People who’ve gone through the Quick Mixing system tell me things like this:
“There was so much that I learned, from where to boost and cut certain instruments in the eq, and that I’ve been misusing compression all this time. How to set up the interface to show the stereo out plus the master track was a huge thing I got out of it too, and how to use the reference tracks.” -Toby Sear
Getting feedback like that makes me all warm and fuzzy inside because I know I’ve helped somebody make an impact with their music.
That’s what it’s all about right?
I’m also proud of Quick Mixing because it combines a few things:
- It’s concise and to the point. You’re busy so I don’t want to waste your time with a lot of filler dialogue just to make my videos longer.
- It helps you save time mixing which means that if you charge for your services you’ll make more money by mixing more songs!
Here’s what you get when you purchase Quick Mixing With Stock Plug-ins:
- Two hours of workflow techniques as I show you how to mix a song from beginning to end fast, stopping every 10 minutes to teach you my time-saving methods I’m using to crank out a quality mix in less than two hours, using a proven workflow that works.
- You’ll learn how you can find the right compression settings and style for drums, bass, guitars, and vocals so you can use that knowledge for your future mixes
- Watch me separate each instrument in the frequency spectrum by using EQ to carve out space for every instrument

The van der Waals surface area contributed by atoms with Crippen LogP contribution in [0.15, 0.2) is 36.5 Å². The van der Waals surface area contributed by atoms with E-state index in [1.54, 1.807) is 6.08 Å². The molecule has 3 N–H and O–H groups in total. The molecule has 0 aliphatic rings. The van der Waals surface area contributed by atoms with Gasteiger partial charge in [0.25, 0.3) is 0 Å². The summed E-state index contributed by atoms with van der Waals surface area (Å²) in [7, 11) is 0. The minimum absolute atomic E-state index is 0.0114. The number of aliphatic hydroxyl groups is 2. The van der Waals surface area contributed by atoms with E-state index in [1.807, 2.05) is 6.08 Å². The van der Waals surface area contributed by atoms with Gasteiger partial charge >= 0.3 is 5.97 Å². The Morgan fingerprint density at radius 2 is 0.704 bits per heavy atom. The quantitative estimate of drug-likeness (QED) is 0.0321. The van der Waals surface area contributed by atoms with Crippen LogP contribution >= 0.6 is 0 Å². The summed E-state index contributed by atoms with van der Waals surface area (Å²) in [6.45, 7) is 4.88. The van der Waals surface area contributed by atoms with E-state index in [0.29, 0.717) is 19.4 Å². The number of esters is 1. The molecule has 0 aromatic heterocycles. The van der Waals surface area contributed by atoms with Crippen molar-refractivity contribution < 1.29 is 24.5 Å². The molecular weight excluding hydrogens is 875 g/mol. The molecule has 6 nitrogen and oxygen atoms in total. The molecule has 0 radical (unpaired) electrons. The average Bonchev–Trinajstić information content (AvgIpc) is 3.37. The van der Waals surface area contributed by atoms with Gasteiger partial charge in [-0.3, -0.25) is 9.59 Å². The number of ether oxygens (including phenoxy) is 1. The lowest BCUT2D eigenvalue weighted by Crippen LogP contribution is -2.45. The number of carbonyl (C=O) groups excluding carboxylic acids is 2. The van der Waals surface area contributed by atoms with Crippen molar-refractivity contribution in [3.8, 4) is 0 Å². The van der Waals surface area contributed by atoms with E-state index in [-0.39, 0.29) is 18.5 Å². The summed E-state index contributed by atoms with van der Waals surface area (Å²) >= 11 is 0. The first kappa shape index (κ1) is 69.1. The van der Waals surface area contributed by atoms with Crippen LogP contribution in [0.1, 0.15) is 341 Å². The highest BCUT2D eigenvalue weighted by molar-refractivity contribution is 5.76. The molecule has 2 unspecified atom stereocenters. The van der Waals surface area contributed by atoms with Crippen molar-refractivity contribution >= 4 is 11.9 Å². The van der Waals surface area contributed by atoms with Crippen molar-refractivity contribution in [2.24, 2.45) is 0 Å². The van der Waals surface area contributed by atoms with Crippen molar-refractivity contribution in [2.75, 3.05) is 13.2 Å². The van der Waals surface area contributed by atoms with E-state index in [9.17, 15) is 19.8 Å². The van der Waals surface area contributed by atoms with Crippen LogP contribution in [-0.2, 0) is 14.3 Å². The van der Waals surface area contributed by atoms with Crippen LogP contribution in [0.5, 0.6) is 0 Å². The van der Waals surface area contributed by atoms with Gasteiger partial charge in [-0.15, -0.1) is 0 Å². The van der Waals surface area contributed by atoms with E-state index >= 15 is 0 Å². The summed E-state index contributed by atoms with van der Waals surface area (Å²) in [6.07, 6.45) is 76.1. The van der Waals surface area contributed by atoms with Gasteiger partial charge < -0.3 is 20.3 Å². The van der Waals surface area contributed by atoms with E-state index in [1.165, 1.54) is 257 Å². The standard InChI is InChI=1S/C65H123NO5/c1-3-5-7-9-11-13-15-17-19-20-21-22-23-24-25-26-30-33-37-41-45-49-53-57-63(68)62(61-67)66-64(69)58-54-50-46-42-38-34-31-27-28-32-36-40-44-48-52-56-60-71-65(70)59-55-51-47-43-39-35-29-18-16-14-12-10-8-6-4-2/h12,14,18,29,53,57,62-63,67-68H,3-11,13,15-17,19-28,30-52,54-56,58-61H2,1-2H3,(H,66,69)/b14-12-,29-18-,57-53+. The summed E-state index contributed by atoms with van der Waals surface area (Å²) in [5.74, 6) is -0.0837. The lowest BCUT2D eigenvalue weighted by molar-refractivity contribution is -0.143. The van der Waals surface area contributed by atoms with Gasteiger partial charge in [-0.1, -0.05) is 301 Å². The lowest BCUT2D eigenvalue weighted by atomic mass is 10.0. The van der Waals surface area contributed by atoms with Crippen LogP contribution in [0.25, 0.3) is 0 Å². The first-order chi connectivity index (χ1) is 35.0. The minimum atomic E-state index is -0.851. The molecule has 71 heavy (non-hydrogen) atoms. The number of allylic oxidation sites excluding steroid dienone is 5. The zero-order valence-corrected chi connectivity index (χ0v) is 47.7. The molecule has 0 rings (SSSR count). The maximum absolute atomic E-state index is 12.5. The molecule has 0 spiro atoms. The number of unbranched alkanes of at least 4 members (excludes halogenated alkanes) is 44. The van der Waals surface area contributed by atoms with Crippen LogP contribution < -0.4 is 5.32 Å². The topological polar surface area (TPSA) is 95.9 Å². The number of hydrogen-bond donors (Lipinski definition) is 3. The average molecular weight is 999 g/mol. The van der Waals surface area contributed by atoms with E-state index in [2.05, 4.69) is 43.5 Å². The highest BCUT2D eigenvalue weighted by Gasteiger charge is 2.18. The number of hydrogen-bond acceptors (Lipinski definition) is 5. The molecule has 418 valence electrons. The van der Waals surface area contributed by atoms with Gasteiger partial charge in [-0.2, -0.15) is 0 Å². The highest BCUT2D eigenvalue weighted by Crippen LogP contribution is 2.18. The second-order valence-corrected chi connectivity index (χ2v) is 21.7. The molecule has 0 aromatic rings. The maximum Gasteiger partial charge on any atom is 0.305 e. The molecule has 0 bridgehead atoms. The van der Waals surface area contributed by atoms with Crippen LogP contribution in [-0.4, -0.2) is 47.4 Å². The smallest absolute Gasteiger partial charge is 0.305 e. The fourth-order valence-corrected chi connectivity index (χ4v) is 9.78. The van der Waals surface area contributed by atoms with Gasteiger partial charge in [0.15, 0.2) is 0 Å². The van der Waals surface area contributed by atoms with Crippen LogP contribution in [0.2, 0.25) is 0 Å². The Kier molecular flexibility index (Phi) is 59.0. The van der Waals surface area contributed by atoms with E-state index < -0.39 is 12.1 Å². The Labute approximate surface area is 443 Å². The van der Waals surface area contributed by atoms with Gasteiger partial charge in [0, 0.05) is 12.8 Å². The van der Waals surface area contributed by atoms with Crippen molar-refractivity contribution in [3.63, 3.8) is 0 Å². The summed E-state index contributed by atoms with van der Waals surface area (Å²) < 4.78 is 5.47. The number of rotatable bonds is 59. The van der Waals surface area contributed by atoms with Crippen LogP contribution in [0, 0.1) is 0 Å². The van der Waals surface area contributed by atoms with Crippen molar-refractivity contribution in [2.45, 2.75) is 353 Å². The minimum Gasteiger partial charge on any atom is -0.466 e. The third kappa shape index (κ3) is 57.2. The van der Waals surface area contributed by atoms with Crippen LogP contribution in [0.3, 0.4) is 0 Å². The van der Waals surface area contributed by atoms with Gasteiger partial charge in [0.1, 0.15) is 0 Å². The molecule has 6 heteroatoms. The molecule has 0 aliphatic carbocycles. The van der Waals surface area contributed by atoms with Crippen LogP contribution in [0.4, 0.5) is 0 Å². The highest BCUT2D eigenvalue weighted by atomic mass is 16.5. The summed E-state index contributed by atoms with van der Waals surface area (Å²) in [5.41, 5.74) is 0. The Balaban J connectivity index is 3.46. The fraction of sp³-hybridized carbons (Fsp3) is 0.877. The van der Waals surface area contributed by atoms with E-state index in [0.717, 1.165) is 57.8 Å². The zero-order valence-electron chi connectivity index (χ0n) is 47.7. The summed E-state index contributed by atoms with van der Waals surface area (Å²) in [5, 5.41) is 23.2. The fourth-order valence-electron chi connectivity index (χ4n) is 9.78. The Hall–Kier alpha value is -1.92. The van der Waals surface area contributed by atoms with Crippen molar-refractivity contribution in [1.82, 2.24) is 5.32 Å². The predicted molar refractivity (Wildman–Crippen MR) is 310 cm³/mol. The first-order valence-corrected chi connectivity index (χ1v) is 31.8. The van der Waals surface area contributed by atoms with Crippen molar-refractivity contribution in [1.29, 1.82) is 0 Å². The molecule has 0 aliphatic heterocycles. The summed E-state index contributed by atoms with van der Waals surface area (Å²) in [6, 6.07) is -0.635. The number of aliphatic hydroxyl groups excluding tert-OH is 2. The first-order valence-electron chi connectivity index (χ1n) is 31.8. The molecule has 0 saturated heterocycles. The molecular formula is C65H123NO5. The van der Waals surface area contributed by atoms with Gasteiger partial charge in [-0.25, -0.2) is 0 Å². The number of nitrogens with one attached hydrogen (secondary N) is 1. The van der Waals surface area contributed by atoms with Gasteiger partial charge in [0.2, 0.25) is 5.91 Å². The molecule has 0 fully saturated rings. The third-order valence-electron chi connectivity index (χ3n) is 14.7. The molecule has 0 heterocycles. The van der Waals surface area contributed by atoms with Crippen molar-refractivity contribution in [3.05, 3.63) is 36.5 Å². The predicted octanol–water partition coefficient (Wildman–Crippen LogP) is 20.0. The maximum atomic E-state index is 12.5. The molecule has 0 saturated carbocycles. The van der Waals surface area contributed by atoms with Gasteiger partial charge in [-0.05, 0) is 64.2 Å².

- Hear how you can create depth and space around every instrument with only three reverb types (delay included).
- And more…
Plus: Quick Mastering and Editing Bonuses
The Quick Mastering and Editing/Comping packages give you even more tips and tricks to try out:
- The Quick Mastering 4 plug-in chain that works on any great sounding mix
- How to use a reference to get your master sounding like a professional record
- Using multi-band compression to glue the mix together without squashing it
- Using subtle linear phase EQ to make slight tweaks that make all the difference to your overall frequency balance
- What you should look for in your stock metering plug-ins when you’re mastering
- How to really focus on hearing the changes in the emotion of the singer
- This one decision you make in the recording process to make your comping faster
- How to quickly edit your drums and bass together to both conserve the groove while keeping the time
- Why focusing on the most consistent instrument to edit to is your best bet instead of pulling everything to the click
- How to speed up the editing process by NOT listening to the whole take?
- The simple Logic grouping trick to make sure all the correct tracks get comped and edited together
- Why being an OCD vocal comping maniac is best for the song
- How to make sure you don’t comp away the best part of each instrument
- And why you should let your drummer drum around the click to keep the music human
Here’s what Tasos had to say about the videos after he watched them:
If you’ve been struggling with mixing faster and can’t seem to get a productive workflow going, then where will your mixes be in 3 months?
You’ll still be wasting time tweaking your mixes instead of knowing exactly what steps you should take to finish them. Your clients will get tired of you because you take too long and you’ll be working for less than minimum wage. And the hard drive graveyard full of songs will only get larger.
Let’s stay away from that scenario, shall we?